Russian forces also stepped up strikes overnight on the northwest suburbs of Irpin, Hostomel and Bucha, said the head of the Kyiv region, Oleksiy Kuleba.
“Many streets (in those areas) have been turned into a mush of steel and concrete. People have been hiding for weeks in basements, and are afraid to go out even for evacuations,” Kuleba said on Ukrainian television.
Russian troops were still about 15 kilometers (9 miles) from the center of Kyiv as of Monday, according to a senior U.S. defense official. Overall, nearly all of the Russian military offensives made little progress over the weekend, said the official, who spoke on condition of anonymity to discuss the Pentagon’s assessment.
The official said that Russian forces have launched more than 900 missiles but have not taken control of the air above Ukraine.
The Ukrainian general prosecutor’s office on Tuesday released details of two deadly Russian attacks the day before. The office said an artillery strike had hit a university and open-air market, killing 10, and that a 65-year-old woman had been shot in a bus that was evacuating civilians from a Kyiv suburb.
Russian artillery fire also hit a nine-story apartment building in the northern Obolonskyi district of the city, killing two more people, authorities said. A town councilor for Brovary, east of Kyiv, was killed in fighting there, officials said.
And a Russian airstrike near a Ukrainian checkpoint caused extensive damage to a downtown Kyiv neighborhood, killing one person, Ukraine’s emergency agency said.
Kateryna Lot said she was in her apartment as her child did homework when they heard a loud explosion and ran to take shelter.
“The child became hysterical. Our windows and the balcony were shattered. Part of the floor fell down,” she said. “It was very, very scary.”
In an area outside Kyiv, Fox News reporter Benjamin Hall was injured while reporting and was hospitalized, the network said.
In Russia, the live main evening news program on state television was briefly interrupted by a woman who walked into the studio holding a poster against the war. The OVD-Info website that monitors political arrests identified her as a Channel 1 employee and said she was taken into police custody.
There was a rare glimmer of hope in the encircled port city of Mariupol after a convoy of 160 civilian cars left along a designated humanitarian route, the city council reported Monday. Over the past 10 days or so, the lethal siege has pulverized homes and other buildings and left people desperate for food, water, heat and medicine.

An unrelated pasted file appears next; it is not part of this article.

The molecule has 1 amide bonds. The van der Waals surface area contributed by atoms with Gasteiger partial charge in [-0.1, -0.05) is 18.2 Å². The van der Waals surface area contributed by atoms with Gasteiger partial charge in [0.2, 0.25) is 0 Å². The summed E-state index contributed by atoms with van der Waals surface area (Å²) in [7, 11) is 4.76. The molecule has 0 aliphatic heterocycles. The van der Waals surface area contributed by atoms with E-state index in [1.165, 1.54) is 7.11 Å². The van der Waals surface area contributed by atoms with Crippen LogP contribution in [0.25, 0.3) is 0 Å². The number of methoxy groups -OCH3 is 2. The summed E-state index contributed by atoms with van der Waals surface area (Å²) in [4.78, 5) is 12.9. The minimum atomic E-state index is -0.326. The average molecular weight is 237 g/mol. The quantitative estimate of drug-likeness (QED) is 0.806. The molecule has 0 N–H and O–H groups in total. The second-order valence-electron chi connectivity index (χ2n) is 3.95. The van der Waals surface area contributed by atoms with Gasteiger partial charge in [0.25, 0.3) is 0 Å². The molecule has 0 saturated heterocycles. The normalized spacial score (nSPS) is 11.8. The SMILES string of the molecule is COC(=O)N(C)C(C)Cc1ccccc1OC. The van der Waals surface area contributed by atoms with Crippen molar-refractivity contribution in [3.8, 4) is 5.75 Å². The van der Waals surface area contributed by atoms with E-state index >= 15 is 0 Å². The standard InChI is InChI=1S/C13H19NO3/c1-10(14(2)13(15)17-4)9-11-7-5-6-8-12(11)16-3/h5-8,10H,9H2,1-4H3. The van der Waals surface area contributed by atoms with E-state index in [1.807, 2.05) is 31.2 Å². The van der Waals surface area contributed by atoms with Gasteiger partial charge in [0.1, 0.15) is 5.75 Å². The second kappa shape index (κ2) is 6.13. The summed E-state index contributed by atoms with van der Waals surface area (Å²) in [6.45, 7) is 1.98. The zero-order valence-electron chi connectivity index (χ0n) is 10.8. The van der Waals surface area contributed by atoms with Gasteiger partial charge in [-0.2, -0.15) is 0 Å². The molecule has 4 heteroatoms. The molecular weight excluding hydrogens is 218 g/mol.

In Mariupol, where the war has produced some of the greatest suffering, the city council didn’t say how many people were in the convoy of cars headed westward for the city of Zaporizhzhia. But it said a cease-fire along the route appeared to be holding.
Previous attempts to evacuate civilians and deliver humanitarian aid to the southern city of 430,000 were thwarted by fighting.
Ukraine’s military said it repelled an attempt Monday to take control of Mariupol by Russian forces, who were forced to retreat. Satellite images from Maxar Technologies showed fires burning across the city, with many high-rise apartment buildings heavily damaged or destroyed.
Ukraine claims its forces have killed 150 Russian troops and destroyed two Russian tanks in the battle for Mariupol.
The Kremlin-backed leader of the Russian region of Chechnya said on a messaging app that Chechen fighters were spearheading the offensive on Mariupol.
The Russian military said 20 civilians in the separatist-controlled city of Donetsk in eastern Ukraine were killed by a ballistic missile launched by Ukrainian forces. The claim could not be independently verified.
The U.N. has recorded at least 596 civilian deaths since Russia invaded Ukraine on Feb. 24, though it believes the true toll is much higher. Millions more have fled their homes, with more than 2.8 million crossing into Poland and other neighboring countries in what the U.N. has called Europe’s biggest refugee crisis since World War II.
Russia’s military is bigger and better equipped than Ukraine’s, but its troops have faced stiffer-than-expected resistance, bolstered by arms supplied by the West.
Associated Press writer Lolita C. Baldor in Washington and AP journalists from around the world contributed to this report.